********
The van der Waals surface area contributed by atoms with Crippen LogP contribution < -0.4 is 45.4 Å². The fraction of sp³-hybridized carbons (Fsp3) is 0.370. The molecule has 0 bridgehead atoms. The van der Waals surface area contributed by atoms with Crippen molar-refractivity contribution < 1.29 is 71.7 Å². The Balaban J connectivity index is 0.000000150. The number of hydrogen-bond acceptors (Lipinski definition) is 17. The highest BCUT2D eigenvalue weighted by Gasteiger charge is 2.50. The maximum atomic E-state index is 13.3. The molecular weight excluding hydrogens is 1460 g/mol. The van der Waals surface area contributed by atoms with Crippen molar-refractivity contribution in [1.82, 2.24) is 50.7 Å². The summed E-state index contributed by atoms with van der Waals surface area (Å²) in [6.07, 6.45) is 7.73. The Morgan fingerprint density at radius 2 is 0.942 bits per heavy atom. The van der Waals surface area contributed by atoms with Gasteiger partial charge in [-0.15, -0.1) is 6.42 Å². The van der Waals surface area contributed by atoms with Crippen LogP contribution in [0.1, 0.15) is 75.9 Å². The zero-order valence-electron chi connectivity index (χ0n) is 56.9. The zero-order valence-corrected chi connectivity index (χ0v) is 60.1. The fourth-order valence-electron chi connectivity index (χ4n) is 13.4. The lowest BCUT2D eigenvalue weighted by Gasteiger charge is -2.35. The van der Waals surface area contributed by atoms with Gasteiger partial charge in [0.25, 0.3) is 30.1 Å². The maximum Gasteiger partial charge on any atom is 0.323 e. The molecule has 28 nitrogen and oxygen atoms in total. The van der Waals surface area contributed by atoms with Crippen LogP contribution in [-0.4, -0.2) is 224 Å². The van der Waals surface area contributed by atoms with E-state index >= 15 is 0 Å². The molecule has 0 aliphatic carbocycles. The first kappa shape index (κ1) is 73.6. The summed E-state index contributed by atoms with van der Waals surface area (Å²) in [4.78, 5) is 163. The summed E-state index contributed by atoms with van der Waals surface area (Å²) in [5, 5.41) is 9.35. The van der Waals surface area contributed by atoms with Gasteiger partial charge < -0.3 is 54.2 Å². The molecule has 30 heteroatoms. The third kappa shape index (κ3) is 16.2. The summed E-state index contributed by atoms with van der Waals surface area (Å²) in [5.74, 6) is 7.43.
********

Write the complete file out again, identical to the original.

The van der Waals surface area contributed by atoms with Crippen LogP contribution < -0.4 is 45.4 Å². The fraction of sp³-hybridized carbons (Fsp3) is 0.370. The molecule has 0 bridgehead atoms. The van der Waals surface area contributed by atoms with Crippen molar-refractivity contribution < 1.29 is 71.7 Å². The Balaban J connectivity index is 0.000000150. The number of hydrogen-bond acceptors (Lipinski definition) is 17. The highest BCUT2D eigenvalue weighted by Gasteiger charge is 2.50. The maximum atomic E-state index is 13.3. The molecular weight excluding hydrogens is 1460 g/mol. The van der Waals surface area contributed by atoms with Crippen molar-refractivity contribution in [1.82, 2.24) is 50.7 Å². The summed E-state index contributed by atoms with van der Waals surface area (Å²) in [6.07, 6.45) is 7.73. The Morgan fingerprint density at radius 2 is 0.942 bits per heavy atom. The van der Waals surface area contributed by atoms with Gasteiger partial charge in [-0.15, -0.1) is 6.42 Å². The van der Waals surface area contributed by atoms with Crippen LogP contribution in [0.1, 0.15) is 75.9 Å². The zero-order valence-electron chi connectivity index (χ0n) is 56.9. The zero-order valence-corrected chi connectivity index (χ0v) is 60.1. The fourth-order valence-electron chi connectivity index (χ4n) is 13.4. The lowest BCUT2D eigenvalue weighted by Gasteiger charge is -2.35. The van der Waals surface area contributed by atoms with Gasteiger partial charge in [0.25, 0.3) is 30.1 Å². The maximum Gasteiger partial charge on any atom is 0.323 e. The molecule has 28 nitrogen and oxygen atoms in total. The van der Waals surface area contributed by atoms with Crippen LogP contribution in [-0.4, -0.2) is 224 Å². The van der Waals surface area contributed by atoms with E-state index >= 15 is 0 Å². The molecule has 0 aliphatic carbocycles. The first kappa shape index (κ1) is 73.6. The summed E-state index contributed by atoms with van der Waals surface area (Å²) in [4.78, 5) is 163. The summed E-state index contributed by atoms with van der Waals surface area (Å²) in [5, 5.41) is 9.35. The van der Waals surface area contributed by atoms with Gasteiger partial charge < -0.3 is 54.2 Å². The molecule has 30 heteroatoms. The third kappa shape index (κ3) is 16.2. The summed E-state index contributed by atoms with van der Waals surface area (Å²) in [5.74, 6) is 7.43.